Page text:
Library card art contest Mon. March 5 to Sat. March 24 - Calling all artists! Enter the Somerset County Library System of New Jersey’s (SCLSNJ) Library Card Design contest to have your art featured on a special, limited edition library card. The competition will launch on March 5 with entries accepted until March 24. The winning artwork will be featured on limited edition Library cards, which will be available Summer 2018 while supplies last. The design must incorporate books and/or reading and consist of original artwork. There will be two categories: Children (birth-12) and Teen/Adult (13-adult). There will be one winner chosen from each category. All eligible entries will be posted on SCLSNJ’s Facebook page, facebook.com/SCLSNJ, for online voting from April 9-22. You may also vote in person, call your local branch, or email your name and vote to firstname.lastname@example.org. For complete rules and contest details visit: sclsnj.org/library-card-artcontest
Spelling bee Sat. March 10 - From 26 p.m. on March 10, the Somerset County Library System of New Jersey (SCLSNJ) will host their Third Annual Spelling Bee Spectacular, for children up to eighth grade, at the Somerset County Vocational and Technical High School, located at 14 Vogt Drive in Bridgewater. The winner of
SCLSNJ’s Bee Spectacular will be eligible to attend the 2018 Scripps National Spelling Bee in Washington D.C. at the Library System’s expense. Additional prizes will be awarded including a one-year subscription to M e r r i a m - We b s t e r Unabridged Online. For more information about SCLSNJ’s 3rd Annual Spelling Bee Spectacular: contact Jessica Trujillo at email@example.com or at 908.458.4933.
Basket auction Fri. March 16 - On Friday, March 16, 2018, Triangle Elementary School will ‘rock down to Electric Avenue’ with their 80’s themed basket auction. The event will take place at the Falcon’s Nest on Falcon Road in Hillsborough. Doors will open at 6:30 p.m., and ticket prices will be forthcoming, once determined. Approximately 300 guests are expected to attend, and there will be a cash bar. Guests can bring their own light refreshments, and dress to impress with their 80’s style attire. The event will feature over 250 baskets for auction from local businesses, and national retailers. Past donations have been received by: New Jersey Devils, Super Sundaes, Frank’s Pizza, New York Jets, iHeart Radio, Bentley Jewelers, local hair salons, and more. All donations will be recognized in the event program, and will be announced by the emcee throughout the evening. Guests can also expect grand prizes and a cash 50/50. The event is sponsored by the Triangle School Home and School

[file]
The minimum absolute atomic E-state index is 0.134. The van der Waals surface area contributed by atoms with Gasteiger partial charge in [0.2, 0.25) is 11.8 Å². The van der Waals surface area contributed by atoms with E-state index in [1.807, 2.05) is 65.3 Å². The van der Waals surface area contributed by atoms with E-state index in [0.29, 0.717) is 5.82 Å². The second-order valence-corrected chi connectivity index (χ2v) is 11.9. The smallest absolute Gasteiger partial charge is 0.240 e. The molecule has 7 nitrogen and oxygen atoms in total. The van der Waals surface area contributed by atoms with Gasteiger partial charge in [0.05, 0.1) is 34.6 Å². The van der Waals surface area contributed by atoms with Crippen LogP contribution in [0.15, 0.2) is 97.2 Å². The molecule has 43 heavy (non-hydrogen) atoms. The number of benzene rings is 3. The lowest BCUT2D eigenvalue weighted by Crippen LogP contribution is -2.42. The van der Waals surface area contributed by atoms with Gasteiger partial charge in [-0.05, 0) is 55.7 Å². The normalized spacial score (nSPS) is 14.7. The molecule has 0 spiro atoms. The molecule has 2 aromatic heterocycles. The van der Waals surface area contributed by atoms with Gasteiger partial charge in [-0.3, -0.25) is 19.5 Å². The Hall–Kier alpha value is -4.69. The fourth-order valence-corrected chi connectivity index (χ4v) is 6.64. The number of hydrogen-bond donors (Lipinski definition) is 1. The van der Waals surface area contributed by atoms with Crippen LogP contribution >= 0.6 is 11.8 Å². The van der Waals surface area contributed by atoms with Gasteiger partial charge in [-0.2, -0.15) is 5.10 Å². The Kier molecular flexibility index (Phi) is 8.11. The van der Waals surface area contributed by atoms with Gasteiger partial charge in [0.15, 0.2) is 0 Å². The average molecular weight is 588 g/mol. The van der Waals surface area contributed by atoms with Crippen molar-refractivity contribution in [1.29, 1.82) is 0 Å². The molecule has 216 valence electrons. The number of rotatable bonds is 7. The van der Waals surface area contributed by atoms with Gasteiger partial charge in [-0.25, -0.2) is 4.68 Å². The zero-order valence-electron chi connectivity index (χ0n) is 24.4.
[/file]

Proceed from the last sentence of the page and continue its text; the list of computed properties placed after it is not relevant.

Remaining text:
Association, and is being chaired by Stephanie Goldberg and Vivian Wallens. For more information on this event, contact: Stephanie Goldberg at firstname.lastname@example.org; Vivian Wallens at email@example.com; or the Triangle HSA at firstname.lastname@example.org.
Caregiver ministry Sat, March 17 - St Joseph’s Parish, Caregiver Ministry is hosting their 4th Caregivers Retreat from 8:30 a.m.-12:30 p.m. If you are the caregiver of a special needs child, an elderly parent, sibling or spouse, a mentally or physically challenged person, or are a professional caring at your workplace, you are invited to share in this spiritual morning of reflection. Caregivers need support and we strive to offer hope, resources and a gentle ear as needed. Please join us for a kind and spiritual morning which will begin with mass at 8:30 a.m., (which is in the church & optional). The program will be held in the Parish Center and run from 9 a.m.-12:30 p.m., including lunch. St Joseph’s Parish is located at 34 Yorktown Road in Hillsborough. There is a time to give, and a time to receive. Please consider taking time for yourself and gather among your caregiving peers. Feel free to bring a caregiver friend. For further information or to register, please call Carol Jorgensen at 908-3697143 or email email@example.com.
Pancake breakfast with the Easter Bunny
Sat. March 24 - The Hillsborough Township Volunteer Fire Company #3 and Auxiliary are holding their annual pancake breakfast, featuring the Easter Bunny at 324 Woods Rd, Hillsborough. Bring your cameras to take pictures with the Easter Bunny! The first Seating will be at 8:15 a.m., with doors set to open at 8 a.m. The second seating will be at 10:45 a.m., with doors opening at 10:30 a.m. The breakfast buffet includes pancakes, french toast, scrambled eggs, sausage, ham, yogurt, fruit, assorted beverages and more. For reservations or questions, email Genene Rozycki at firstname.lastname@example.org with “Easter Bunny Breakfast” in the subject line, or call 908-829-4447. Include your name, phone number, preferred seating, and number of tickets requested. Tickets are $12 per person. Children under 2 years old attend for free if they sit on an adult’s lap. When ordering, please provide a break down by the number of kids under 2, how many kids and how many adults. Payment is due once you receive an email confirming your reservation. Mail your payment to: HTVFC #3 C/O Rozycki, 30 Joshua Drive, Hillsborough, NJ 08844. Make checks payable to: HTVFC #3 Auxiliary. No refunds and no strollers, please.
Sat. April 14 - Want to help make streams in your community cleaner and See CALENDAR, Page 3A
Friday, February 23, 2018